Native American Mathematics

by Michael P. Closs

Native American Mathematics Synopsis

There is no question that native cultures in the New World exhibit many forms of mathematical development. This Native American mathematics can best be described by considering the nature of the concepts found in a variety of individual New World cultures. Unlike modern mathematics in which numbers and concepts are expressed in a universal mathematical notation, the numbers and concepts found in native cultures occur and are expressed in many distinctive ways. Native American Mathematics, edited by Michael P. Closs, is the first book to focus on mathematical development indigenous to the New World. Spanning time from the prehistoric to the present, the thirteen essays in this volume attest to the variety of mathematical development present in the Americas. The data are drawn from cultures as diverse as the Ojibway, the Inuit (Eskimo), and the Nootka in the north; the Chumash of Southern California; the Aztec and the Maya in Mesoamerica; and the Inca and Jibaro of South America. Among the strengths of this collection are this diversity and the multidisciplinary approaches employed to extract different kinds of information. The distinguished contributors include mathematicians, linguists, psychologists, anthropologists, and archaeologists.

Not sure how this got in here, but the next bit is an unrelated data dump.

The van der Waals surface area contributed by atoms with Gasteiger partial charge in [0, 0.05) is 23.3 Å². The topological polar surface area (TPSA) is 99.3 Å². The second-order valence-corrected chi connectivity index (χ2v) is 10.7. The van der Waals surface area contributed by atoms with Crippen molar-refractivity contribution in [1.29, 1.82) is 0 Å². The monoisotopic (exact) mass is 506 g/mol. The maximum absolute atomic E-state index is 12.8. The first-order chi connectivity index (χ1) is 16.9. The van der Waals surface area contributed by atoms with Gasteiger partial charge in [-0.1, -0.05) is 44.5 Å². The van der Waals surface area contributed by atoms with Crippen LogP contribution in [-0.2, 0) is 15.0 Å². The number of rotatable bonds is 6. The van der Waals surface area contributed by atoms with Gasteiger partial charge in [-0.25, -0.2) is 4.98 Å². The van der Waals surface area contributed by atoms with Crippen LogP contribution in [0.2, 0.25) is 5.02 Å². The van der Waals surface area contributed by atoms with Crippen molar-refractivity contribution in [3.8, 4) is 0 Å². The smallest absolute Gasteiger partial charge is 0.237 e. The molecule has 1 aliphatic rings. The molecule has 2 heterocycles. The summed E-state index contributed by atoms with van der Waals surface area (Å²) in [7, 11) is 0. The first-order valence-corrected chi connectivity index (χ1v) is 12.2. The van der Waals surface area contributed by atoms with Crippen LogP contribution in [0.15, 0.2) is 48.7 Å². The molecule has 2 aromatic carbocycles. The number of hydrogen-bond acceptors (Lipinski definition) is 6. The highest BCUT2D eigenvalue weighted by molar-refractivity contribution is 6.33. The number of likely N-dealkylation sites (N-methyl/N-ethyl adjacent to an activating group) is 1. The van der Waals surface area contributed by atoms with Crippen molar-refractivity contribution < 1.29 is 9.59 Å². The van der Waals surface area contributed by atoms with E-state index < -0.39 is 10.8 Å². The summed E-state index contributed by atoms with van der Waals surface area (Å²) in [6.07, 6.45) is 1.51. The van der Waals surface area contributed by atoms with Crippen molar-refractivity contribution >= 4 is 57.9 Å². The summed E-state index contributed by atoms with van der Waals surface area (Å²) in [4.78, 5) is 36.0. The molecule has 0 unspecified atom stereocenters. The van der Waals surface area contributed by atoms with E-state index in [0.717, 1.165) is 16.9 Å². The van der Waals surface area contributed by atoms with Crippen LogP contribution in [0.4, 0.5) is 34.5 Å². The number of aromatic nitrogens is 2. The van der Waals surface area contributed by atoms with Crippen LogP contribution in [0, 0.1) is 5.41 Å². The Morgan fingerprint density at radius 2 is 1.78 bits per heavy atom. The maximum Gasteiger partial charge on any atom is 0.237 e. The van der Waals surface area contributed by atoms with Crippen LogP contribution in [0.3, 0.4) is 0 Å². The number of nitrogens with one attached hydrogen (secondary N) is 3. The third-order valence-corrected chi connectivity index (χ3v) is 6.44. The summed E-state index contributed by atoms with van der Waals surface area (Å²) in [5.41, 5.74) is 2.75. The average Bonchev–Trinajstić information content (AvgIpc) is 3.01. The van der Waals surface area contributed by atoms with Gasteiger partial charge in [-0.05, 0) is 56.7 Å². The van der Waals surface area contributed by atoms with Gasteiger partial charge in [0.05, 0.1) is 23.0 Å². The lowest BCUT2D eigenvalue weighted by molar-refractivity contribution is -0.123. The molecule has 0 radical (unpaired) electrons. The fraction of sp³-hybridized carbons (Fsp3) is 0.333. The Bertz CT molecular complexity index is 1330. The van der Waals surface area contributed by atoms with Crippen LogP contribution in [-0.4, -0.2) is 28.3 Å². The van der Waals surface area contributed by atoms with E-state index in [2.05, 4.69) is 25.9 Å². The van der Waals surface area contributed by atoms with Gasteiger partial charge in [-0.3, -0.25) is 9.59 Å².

Native American Mathematics Press Reviews

Of interest to a wide audience, not just students of mathematics and its history, and is highly recommended for personal reading and general library acquisition. * Historia Mathematica *

Book Information

ISBN: 9780292711853
Publication date: 30th November 1995
Author: Michael P. Closs
Publisher: University of Texas Press
Format: Paperback
Pagination: 439 pages
Categories: Physical anthropology, History of the Americas,

About Michael P. Closs

Michael P. Closs is Professor of Mathematics at the University of Ottawa.

More About Michael P. Closs

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